Beams, joists, window and door headers are all part of framing a house. I once had a builder’s license and a building company. Framing is also a necessary part of effective conversations, meetings, and leadership.
In building, framing is the process of creating the structure. As you watch it go up, it creates the outlines of the rooms. It’s the skeleton of the house. It’s the same in conversations and meetings. Framing creates the context, and the structure.
I work regularly with a small leadership team that has trouble with framing. It’s as if they start to put up a wall in the kitchen, then run over to a window in the bedroom, then try to install a faucet back in the kitchen while someone else is trying to landscape. Then they run back to straighten u the kitchen wall. You can imagine that it’s not very efficient. It’s hard for people to know what’s going on. It’s hard to make progress.
If you were to look at them what you’d see is someone introducing a problem and an opinion on it. The next person gives an opinion on a related but separate problem, and the third person goes back to a different solution on the first problem. They make a lot of statements, they don’t build on one another’s comments, they offer lots of solutions without having agreement on what problem to solve.
How can you work on framing?
Agendas: For your next meeting, create a very careful agenda. For each item you are going to talk about, know what action is needed. Do you need a decision and if so, by when? Do you just need to share information? Do you need to brainstorm possibilities?
Defining tasks and actions: When you begin each topic, announce what action will be the goal of that topic. Set some boundaries, some context about the topic and what will be part of the discussion as well as what will not be part of the discussion. That is part of your framework. Don’t begin to build a bedroom and end up with the kitchen cabinets in it by mistake.
Timing: Most meetings have time limitations so know how much time you want to devote to each issue. Announce approximately how much time you will be spending on that topic when you begin. That is part of your framework.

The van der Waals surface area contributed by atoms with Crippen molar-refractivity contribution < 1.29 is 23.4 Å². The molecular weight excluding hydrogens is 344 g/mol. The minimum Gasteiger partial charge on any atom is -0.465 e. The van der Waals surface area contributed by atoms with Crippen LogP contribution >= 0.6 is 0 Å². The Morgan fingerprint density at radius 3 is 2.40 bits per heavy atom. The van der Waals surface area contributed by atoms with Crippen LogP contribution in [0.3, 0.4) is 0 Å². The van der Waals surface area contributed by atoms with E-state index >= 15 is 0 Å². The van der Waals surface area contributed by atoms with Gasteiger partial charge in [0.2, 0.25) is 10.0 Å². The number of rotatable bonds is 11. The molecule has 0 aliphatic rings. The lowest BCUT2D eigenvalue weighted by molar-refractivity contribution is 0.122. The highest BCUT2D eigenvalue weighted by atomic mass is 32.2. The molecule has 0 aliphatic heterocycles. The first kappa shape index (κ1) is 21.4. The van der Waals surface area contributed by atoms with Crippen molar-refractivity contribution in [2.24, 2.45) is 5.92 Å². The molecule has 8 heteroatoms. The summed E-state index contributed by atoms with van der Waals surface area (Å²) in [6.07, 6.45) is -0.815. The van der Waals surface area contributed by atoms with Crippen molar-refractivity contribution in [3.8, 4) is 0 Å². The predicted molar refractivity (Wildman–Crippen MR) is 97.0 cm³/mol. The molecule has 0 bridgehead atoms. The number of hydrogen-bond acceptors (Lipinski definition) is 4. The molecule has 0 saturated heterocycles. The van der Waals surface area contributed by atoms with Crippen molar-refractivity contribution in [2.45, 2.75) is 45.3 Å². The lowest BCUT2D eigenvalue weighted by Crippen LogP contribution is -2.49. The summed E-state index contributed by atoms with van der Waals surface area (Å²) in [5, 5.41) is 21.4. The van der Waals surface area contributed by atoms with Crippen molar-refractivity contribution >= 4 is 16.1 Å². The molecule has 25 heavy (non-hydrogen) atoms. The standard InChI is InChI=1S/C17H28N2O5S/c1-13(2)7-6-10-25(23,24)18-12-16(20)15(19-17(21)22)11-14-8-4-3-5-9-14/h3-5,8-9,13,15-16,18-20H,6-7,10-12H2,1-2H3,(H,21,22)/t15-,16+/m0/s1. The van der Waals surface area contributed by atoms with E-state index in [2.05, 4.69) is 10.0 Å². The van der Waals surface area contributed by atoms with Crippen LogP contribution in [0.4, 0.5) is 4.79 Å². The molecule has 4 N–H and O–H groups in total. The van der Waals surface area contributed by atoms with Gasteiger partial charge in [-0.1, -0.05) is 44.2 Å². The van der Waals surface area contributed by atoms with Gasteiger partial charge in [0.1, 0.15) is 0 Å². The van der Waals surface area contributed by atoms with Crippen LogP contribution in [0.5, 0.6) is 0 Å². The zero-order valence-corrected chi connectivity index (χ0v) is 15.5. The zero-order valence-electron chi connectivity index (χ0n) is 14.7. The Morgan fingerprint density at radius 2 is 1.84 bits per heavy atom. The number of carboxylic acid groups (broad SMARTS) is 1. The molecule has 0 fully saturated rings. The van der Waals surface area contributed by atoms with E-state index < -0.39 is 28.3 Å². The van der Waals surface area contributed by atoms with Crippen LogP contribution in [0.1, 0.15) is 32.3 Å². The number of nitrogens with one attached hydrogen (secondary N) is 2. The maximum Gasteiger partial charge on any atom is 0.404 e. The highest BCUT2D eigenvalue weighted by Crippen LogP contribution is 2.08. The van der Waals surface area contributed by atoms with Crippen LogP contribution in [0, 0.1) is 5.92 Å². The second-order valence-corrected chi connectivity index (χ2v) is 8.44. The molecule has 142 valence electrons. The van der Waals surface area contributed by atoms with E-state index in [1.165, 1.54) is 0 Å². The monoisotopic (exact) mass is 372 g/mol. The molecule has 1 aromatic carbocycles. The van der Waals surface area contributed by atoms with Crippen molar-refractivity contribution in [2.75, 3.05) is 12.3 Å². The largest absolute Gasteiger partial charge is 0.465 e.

If you find you are spending more time than you allotted, you can make an intentional choice whether to allot more time and if so, where else on the agenda to take it from. If you decide you want a bigger bathroom, you may need to steal space from your bedroom, but do it on purpose, not by mistake.
Decision process: If there is a decision to be made, make sure you are clear about who gets to make the decision. Is it you? Is it the group? Will it be consensus or majority rule? If the group makes a decision, and more information is received later, how will the decision be reconsidered? Will you, as leader, make that call? If so, let people know, and know why.
This applies even in individual conversations. How much better it would be if someone approached you with “I’d like to have a thoughtful discussion with you about the possibility of my having a raise,” than “Boss, we need to talk.” Or even worse, having your spouse say “Honey, we need to talk.”
Framing the purpose helps the other person or people prepare. It sets boundaries around what will and what won’t be talked about. It gives clarity to you and to others.
A good house can’t be built without a good strong frame. A good meeting or conversation needs the same attention to structure.
When is your next meeting? How can you strengthen the framing?